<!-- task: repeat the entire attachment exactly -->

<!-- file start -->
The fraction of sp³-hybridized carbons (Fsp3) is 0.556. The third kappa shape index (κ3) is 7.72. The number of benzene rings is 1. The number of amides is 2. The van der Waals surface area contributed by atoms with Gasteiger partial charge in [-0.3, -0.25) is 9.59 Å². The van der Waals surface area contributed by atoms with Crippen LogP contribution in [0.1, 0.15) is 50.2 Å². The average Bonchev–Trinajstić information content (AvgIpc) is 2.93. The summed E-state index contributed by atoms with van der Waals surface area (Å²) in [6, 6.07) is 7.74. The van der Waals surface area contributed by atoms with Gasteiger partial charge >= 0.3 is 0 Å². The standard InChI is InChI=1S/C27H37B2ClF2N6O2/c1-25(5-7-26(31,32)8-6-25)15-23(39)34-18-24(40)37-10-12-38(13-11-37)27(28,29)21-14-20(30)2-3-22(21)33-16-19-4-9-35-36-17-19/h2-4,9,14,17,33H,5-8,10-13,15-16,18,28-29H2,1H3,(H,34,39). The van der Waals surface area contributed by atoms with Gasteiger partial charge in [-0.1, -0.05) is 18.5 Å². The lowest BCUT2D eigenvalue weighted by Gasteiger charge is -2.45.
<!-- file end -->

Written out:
The fraction of sp³-hybridized carbons (Fsp3) is 0.556. The third kappa shape index (κ3) is 7.72. The number of benzene rings is 1. The number of amides is 2. The van der Waals surface area contributed by atoms with Gasteiger partial charge in [-0.3, -0.25) is 9.59 Å². The van der Waals surface area contributed by atoms with Crippen LogP contribution in [0.1, 0.15) is 50.2 Å². The average Bonchev–Trinajstić information content (AvgIpc) is 2.93. The summed E-state index contributed by atoms with van der Waals surface area (Å²) in [6, 6.07) is 7.74. The van der Waals surface area contributed by atoms with Gasteiger partial charge >= 0.3 is 0 Å². The standard InChI is InChI=1S/C27H37B2ClF2N6O2/c1-25(5-7-26(31,32)8-6-25)15-23(39)34-18-24(40)37-10-12-38(13-11-37)27(28,29)21-14-20(30)2-3-22(21)33-16-19-4-9-35-36-17-19/h2-4,9,14,17,33H,5-8,10-13,15-16,18,28-29H2,1H3,(H,34,39). The van der Waals surface area contributed by atoms with Gasteiger partial charge in [-0.1, -0.05) is 18.5 Å². The lowest BCUT2D eigenvalue weighted by Gasteiger charge is -2.45.